Editorial by Joe Kleiman, InPark News Editor
June 14, 2016 — Today’s announcement that the National Aquarium plans on constructing a “sanctuary” for its eight dolphins in the tropics is indeed a game changer. Although it gives verbal ammunition to animal rights activists in their fight against other facilities holding marine mammals, it is also an example of a creative way of improving animal welfare in exhibit design and expanding animal care facilities beyond the brick and mortar of traditional zoos and aquariums.
It is important to realize that, much like the Ringling Bros Center for Elephant Conservation in Florida, what is being called a “sanctuary” is not a “sanctuary” in the animal rights sense of the term. Animal sanctuaries typically service two kinds of animals – those that have been abused or neglected and might be in need of rehabilitation, and those that lived in zoos or performed publicly and who are past their prime. Neither is the case with the National Aquarium’s dolphins.
Although many retired animals are sent to sanctuaries, this should not be considered a retirement. Since 2011, no scheduled choreographed performances have taken place with the Aquarium’s eight dolphins, though behavior and training demonstrations do continue daily and will continue at the seaside habitat. Likewise, sanctuary bans on breeding should not be taken into consideration as the Aquarium took steps to end dolphin breeding years ago to prevent inbreeding, since the two male dolphins are related to the females in its collection.
Two years ago, I was contacted by National Aquarium’s CEO John Racanelli, who discussed at length the options the Aquarium was considering for its dolphins, one of which was the seaside habitat solution. It’s best to think of the Aquarium’s new tropical dolphin habitat as an exhibit – an expansion of the Aquarium’s Baltimore campus, if you will. It will be accessible to guests at the Aquarium through cutting edge technical innovations – which I’m sworn to secrecy about for the moment, but will gladly discuss once the Aquarium makes them publicly known.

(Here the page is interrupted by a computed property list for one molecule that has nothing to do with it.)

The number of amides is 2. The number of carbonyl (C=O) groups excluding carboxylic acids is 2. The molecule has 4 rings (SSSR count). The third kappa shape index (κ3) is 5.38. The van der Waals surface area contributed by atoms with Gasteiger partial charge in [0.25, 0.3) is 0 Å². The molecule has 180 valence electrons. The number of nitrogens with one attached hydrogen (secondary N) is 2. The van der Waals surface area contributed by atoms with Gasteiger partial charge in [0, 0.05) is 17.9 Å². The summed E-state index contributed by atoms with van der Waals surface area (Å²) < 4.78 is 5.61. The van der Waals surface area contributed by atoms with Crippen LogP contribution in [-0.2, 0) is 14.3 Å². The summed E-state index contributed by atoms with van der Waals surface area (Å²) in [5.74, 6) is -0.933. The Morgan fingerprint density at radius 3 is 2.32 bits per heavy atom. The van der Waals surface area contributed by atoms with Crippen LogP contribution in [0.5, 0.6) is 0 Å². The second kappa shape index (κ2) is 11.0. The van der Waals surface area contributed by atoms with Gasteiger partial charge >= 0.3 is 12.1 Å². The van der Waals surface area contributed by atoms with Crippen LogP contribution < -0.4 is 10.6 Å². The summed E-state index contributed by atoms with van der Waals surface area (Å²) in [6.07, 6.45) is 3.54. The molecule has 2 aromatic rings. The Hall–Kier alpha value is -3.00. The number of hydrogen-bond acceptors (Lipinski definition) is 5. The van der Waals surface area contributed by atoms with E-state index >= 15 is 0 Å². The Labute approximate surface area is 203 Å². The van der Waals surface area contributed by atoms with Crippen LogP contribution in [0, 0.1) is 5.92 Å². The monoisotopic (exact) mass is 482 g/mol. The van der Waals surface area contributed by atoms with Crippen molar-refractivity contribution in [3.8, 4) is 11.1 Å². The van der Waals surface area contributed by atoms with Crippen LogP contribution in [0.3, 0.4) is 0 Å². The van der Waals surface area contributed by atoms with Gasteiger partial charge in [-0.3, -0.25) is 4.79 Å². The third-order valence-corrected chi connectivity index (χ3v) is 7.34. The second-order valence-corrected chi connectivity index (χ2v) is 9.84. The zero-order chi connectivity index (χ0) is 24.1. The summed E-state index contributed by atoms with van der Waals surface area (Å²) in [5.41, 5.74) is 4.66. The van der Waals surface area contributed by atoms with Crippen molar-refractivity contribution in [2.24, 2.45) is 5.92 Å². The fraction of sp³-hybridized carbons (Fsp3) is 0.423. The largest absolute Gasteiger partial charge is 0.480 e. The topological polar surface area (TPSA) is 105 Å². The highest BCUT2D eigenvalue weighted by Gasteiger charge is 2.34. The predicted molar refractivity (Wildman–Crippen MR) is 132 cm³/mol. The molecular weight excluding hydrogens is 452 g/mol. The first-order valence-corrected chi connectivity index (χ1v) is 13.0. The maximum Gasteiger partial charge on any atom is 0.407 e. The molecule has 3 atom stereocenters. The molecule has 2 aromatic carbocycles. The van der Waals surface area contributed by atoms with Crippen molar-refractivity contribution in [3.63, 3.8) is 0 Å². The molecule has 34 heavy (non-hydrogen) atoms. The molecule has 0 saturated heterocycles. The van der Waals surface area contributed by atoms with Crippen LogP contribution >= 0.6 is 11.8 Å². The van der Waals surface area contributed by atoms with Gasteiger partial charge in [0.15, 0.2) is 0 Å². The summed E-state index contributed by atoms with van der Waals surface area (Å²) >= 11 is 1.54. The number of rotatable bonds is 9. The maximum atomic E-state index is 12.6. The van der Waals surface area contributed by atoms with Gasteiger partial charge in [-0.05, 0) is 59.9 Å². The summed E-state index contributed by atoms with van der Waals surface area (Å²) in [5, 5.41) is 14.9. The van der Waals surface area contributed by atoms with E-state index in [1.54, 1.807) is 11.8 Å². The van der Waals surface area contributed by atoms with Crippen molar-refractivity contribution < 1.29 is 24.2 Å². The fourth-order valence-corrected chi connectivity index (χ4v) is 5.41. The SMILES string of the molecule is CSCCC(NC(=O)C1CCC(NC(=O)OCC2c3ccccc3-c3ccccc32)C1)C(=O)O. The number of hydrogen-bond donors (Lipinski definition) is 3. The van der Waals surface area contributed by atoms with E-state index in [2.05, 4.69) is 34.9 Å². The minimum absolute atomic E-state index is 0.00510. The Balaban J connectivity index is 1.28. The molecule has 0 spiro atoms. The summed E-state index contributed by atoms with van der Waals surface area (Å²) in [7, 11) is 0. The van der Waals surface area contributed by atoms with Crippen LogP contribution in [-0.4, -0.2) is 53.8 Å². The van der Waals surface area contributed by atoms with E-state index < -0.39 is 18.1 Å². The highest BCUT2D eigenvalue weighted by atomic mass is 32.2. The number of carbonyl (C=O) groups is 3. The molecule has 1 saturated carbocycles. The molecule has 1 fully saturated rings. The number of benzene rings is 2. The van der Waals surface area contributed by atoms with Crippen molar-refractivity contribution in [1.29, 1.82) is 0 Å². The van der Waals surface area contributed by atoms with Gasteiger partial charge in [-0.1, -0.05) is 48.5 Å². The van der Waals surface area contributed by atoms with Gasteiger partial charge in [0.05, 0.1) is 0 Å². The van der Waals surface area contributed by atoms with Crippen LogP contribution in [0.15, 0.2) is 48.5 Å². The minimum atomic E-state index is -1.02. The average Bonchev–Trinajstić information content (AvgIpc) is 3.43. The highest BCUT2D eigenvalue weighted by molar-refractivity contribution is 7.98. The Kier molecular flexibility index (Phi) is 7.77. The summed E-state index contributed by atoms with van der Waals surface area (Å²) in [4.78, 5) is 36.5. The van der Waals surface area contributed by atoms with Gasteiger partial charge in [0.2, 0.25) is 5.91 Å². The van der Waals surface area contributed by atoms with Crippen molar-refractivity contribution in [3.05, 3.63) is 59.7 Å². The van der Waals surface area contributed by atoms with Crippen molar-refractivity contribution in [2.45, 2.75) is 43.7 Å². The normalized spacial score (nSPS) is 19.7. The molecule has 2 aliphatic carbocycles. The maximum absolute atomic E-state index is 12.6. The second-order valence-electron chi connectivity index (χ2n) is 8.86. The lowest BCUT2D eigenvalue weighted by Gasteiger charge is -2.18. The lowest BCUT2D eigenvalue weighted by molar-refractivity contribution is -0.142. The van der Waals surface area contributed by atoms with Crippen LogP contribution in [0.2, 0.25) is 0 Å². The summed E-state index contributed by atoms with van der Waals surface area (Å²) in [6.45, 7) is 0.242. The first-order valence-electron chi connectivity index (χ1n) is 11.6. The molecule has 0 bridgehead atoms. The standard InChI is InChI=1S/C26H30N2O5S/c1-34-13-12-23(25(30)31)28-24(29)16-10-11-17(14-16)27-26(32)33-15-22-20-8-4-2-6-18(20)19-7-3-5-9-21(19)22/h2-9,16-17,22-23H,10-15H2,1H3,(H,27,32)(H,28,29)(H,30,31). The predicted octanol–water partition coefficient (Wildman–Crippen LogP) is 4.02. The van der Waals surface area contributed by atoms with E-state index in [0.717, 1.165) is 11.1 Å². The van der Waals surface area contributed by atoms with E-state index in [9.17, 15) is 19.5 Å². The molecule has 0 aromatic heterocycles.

By its timeline, National Aquarium’s consideration of a seaside habitat predates both Ringling’s decision to retire its elephants and SeaWorld to end breeding of its killer whales. This situation, though is very different. Ringling will continue to breed its elephants in a controlled environment, while SeaWorld has continually downplayed placing its whales in what activists call “sea pen sanctuaries,” and the courts have been on the company’s side. Efforts led by the animal rights group PETA in federal court to release captive killer whales owned by SeaWorld and Parques Reunidos to such sanctuaries have so far failed five out of six times, with the sixth case having been filed within the past month.
National Aquarium’s decision to build the seaside habitat is based as much on increasing attendance and revenue as it is improving the dynamics of the dolphins’ surroundings. When the Aquarium switched from scheduled showtimes on an upcharge ticket to general visitation, more people were able to flow through the facility, with a slight increase in general admission ticket prices offsetting the loss from the discontinuation of show tickets. Now, with the dolphins relocating by 2020 off premises, valuable real estate will become available. Whether the tank will be used for rescue and rehabilitation of local marine life or the entire area will be remodeled into a new exhibit remains to be seen.
In many ways, the new seaside habitat harkens back to 1972, when the Zoological Society of San Diego opened the San Diego Wild Animal Park (now known as the San Diego Zoo Safari Park), with the concept of allowing its animals to roam in large, naturalistic enclosures rather than reside in the compact cages and exhibits then found within the Zoo grounds at Balboa Park.
As with the San Diego Zoo forty-four years ago, the National Aquarium isn’t removing its dolphins – it’s expanding its facility, its scope, and with it, the guest experience.